Tonle Bati

Not far from Phnom Penh is Tonlé Bati, which is a lake popular with locals who go there to enjoy a day out by the water and for a couple of twelfth-century Angkorian temples in the area. And all this can be achieved on a day trip from the capital.

To get to Tonle Bati is straightforward. There are buses that depart for Takeo every hour from the Phnom Penh Sorya bus station, which is near Central Market. Get off at Tonlé Bati at the 35km road marker then take a motodup to the base of the temples. Getting back, well, be patient as you try to hail a passing bus. Or, with your own transport, take National Highway 2 from Phnom Penh and follow the signs to Phnom Chisor: the way is well sign-posted.

Amazing Tonlé Bati

The Tonlé Bati countryside is a lively area that attracts Cambodians to fish, relax and, of course, visit the Khmer temples of Ta Prohm and Yeay Peau. Both temples were built under Jayavarman VII in the late 12th century during the same period that Siem Reap’s Bayon and Angkor Thom were constructed. The area has been occupied and temples present since the pre-Angkorian Funan period.

Ta Prohm

The bigger of the temples is Ta Prohm and is the more extensive and impressive of the two. Displaying a number of very well-preserved carvings it is a must see. The temple at Ta Prohm was built on the site of a 6th century Khmer shrine, and the main sanctuary consists of five chambers, each with a lingam inside, and there are trees that grow on and around the temple. Ta Prohm was modified and extended as late as the 16th century.

The temple is very well preserved and covered with beautiful bas-reliefs. It is one of the best preserved and most intricate temples between Siem Reap and the Vietnam border to the south.

Tonlé Bati is also a place of worship and, apart from the two ancient temples, also has a pagoda, Wat Tonlé Bati, which was built in 1576.

Yeay Peau

Yeay Peau is a single sandstone tower situated next to the pagoda and has a display of carvings. It is behind Wat Tonle Bati, about 100 meters from Ta Prohm temple. Constructed of sandstone in the twelfth century, it is seven metres square and faces east. Apart from the temple is a house on the bank of Tonle Bati, about 200 metres from the temple, that once was used by the royal family as a residence during holidays.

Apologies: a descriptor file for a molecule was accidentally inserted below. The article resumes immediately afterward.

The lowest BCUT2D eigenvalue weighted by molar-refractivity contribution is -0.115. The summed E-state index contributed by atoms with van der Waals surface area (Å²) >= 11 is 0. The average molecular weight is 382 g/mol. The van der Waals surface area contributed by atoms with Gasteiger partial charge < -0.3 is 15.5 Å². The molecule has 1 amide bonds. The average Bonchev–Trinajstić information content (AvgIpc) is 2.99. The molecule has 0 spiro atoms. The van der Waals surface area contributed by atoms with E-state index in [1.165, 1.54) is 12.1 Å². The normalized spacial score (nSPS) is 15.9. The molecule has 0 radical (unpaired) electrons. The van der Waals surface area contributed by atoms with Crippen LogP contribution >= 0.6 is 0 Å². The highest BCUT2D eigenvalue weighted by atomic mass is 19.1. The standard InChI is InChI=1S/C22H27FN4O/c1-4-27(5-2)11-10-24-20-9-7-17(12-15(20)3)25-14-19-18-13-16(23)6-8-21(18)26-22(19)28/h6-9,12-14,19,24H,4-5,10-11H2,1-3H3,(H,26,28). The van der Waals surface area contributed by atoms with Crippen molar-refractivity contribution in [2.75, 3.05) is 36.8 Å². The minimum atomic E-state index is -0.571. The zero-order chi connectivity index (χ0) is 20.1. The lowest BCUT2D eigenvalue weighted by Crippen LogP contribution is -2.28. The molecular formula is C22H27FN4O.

The small Yeay Peau temple has been integrated into the modern pagoda that now stands in its place. Look for the Buddhist lintel on the eastern door, and the beautiful pediment depicting the Hindu god Vishnu in the rear.

Yeay Peau temple has a legend attached to it and is named after King Ta Prohm’s mother. Legend has it that Peau gave birth to a son, Prohm. When Prohm discovered his father was King Preah Ket Mealea, he set off to live with the king. After a few years, he returned to his mother but did not recognise her. He was taken by her beauty, and he asked her to become his wife. He refused to believe Peau’s protests that she was in fact his mother. To fend off his advances, she suggested a contest to avoid the impending marriage.

Silk Weaving

After you have seen these temples, visit a silk weaving village where you can see how silk is produced. A bit further down the track, and where the turn off to Phnom Chisor is found, there is the temple of Prasat Neang Khmao, the temple of the Black Virgin, which you can visit.

Picnic at Tonle Bati

Apart from the temples, you can hang out by Tonlé Bati where there are bamboo picnic stands with mats and small floating wooden pavilions. The lake is also a great place to escape the city for a day and go for a swim and relax. At weekends and holidays the lake is popular with locals, so it is best to go on a weekday to avoid the crowds.

Cheap Accommodation in Tonle Bati

Renting a water cottage is $3 for the whole day but more on holidays later. There is amazing Cambodian food for sale. Tonle Bati is A pleasant place to go with your friends and family. Bring along small amounts of Riel and dollars and check the prices beforehand on everything, because the touts here are notorious for dishing out outrageously high checks when you depart. And, of course, enjoy a swim in the lake.

You can order food from the sampan ladies floating by or a waiter will come to you. There are also pedal boats and boat rides. The floating pavilions are a relaxing way to spend an afternoon where you can enjoy beautiful sunsets and great food. However, beggars can be a problem; they just won’t go away, and the sales people tend to be very pushy.

Takeo or Phnom Chisor

If after a visit to Tonlé Bati you feel like visiting some other places, then head to Takeo town or Phnom Chisor, which are both just down the road. These out-of-the-way places are rarely visited by tourists, but both are surprising, you know, those little gems everybody mentions when talking about their overseas adventure: fascinating hill-top temple with unbelievable views, Ta Mok of Khmer Rouge infamy’s prison, Phnom Da and you can try the delicious freshwater prawns in Takeo town. Check it out.

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